This wasn’t a willy nilly move. I have a family I’m passionate about, and a beautiful boy who happens to have Down Syndrome named Gus. We have complexity in our life that adds financial pressures, as many of you do. So, consequently, I started planning a couple years before to my exit, which means I’d managed to save a bit of money for runway. Essentially I had a mission and plan. I was also bursting with purpose. But after about 6 months of burning cash like coal on a old timey steam train, an alternative reality dawned. I realized I’d have to start considering alternative funding, otherwise known as outside funding.
Now, in terms of money, I’m in a somewhat unique position. I’m a therapist with a private practice. I have a wide skillset, which ranges from coaching, couples and family counseling, and facilitating large groups and workshops. This grants me some lattitude. I can learn into my practice if needed. Also, I can maintain my integrity as an independent business owner, which is very important to me, and tends to be with many entrepreneurs. So my professional role affords me a luxury every not every startup founder has. Many have to retreat back into the job world when things go sideways. And honestly, employment in not an option I can entirely take off the table either. But my position as a service provider has also presented some challenges. For one, I’m constantly stuck contemplating a fuzzy line, like how do I know when take my foot off the gas or double down? How far is to far? And as far a debt, how much can and am I willing I take on?… Plainly put, there’s an incredible investment of time you have to put into a startup or new business. Giving up the tiniest bit of ground to spend time elsewhere can seem ludicrous -at least to me it has. In the early stages, a basic mathematics principle becomes evident. Progress correlates to the amount of the time you put in, and quality of the time spent. Progress demands consistent effort. It’s a beautiful struggle anybody who chooses to start a business has to be prepared for. Most startups and new businesses, consequently, are stuck with the issue of how to manage limited resources, but the most important resource by far becomes time. How you learn to manage it is essential. So this fact that I have options to fall back as a professional skill doesn’t make managing time any more convenient. In some ways, it makes it worse. The struggle can seem greater. On the flip side it can a false sense of security. Sometimes I find myself pushing the edge, something I might not do if was forced to operate without my profession to lean on. Perhaps it’s both good and bad, the jury is still out on this.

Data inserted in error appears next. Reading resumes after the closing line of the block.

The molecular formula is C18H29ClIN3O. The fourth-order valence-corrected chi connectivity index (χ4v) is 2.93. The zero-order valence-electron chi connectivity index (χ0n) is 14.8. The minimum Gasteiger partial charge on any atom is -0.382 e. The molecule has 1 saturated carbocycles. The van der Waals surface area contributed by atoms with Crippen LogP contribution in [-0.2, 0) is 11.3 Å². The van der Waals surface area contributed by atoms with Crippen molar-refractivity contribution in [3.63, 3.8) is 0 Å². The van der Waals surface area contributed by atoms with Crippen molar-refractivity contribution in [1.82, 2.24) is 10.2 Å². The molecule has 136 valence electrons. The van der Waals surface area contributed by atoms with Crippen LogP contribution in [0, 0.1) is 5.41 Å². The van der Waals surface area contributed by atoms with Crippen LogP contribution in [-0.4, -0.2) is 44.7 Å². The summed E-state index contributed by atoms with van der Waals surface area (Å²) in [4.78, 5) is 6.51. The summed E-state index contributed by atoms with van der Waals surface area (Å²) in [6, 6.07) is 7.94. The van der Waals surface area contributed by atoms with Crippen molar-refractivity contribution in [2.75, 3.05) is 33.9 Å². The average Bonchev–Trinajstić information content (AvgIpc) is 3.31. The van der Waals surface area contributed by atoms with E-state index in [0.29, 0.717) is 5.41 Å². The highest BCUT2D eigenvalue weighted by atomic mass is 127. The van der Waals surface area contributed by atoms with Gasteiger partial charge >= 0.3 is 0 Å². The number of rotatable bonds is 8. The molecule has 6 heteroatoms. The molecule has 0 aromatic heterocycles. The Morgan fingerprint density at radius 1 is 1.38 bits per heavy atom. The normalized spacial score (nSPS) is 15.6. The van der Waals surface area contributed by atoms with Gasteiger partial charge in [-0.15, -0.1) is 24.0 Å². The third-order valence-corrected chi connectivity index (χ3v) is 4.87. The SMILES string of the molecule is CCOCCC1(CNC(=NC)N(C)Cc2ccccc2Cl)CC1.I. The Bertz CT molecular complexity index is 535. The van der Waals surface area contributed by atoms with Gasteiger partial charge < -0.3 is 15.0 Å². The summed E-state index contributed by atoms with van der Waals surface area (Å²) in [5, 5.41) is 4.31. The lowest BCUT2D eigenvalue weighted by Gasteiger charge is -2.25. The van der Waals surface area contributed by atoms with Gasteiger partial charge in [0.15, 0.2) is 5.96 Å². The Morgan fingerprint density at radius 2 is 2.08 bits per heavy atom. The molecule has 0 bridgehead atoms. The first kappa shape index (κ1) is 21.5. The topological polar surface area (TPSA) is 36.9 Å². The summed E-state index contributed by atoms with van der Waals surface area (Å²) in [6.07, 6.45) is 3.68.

So like others, when blessed with this bright idea I consumed books on Audible, like a Crowdfunder’s Strategy Guide, and crammed in Youtube videos like ->>THIS on Crowdfunding whenever possible. After a couple months of cramming this stuff down my throat, I decided to opt for what I considered a healthy approach. I’d take my time building relationships, as suggested. I’d invest a few months to build friendships in the crowdfunding worlds, support others campaigners, then scale. This is touted by many “experts” and crowdfunding communities as a first step. As a paid relationship strategist myself, this landed like like an entirely sensible idea to me. After all, you don’t cannon ball into the pool at a pool party. You work on building relationships on the pool deck first. The first step that gets suggested is reaching out to the campaigners you admire. Introduce yourself through friendly emails, be curious but not push, and then learn. Then financially support the campaigns that turn you on. This advice seemed to be rooted in the notion that a wise campaigners is aware of the critical importance of relationship-building. This seemed like a very big assumption, especially considering the diversity of campaigners in terms of age and experience, but one I was willing to go with.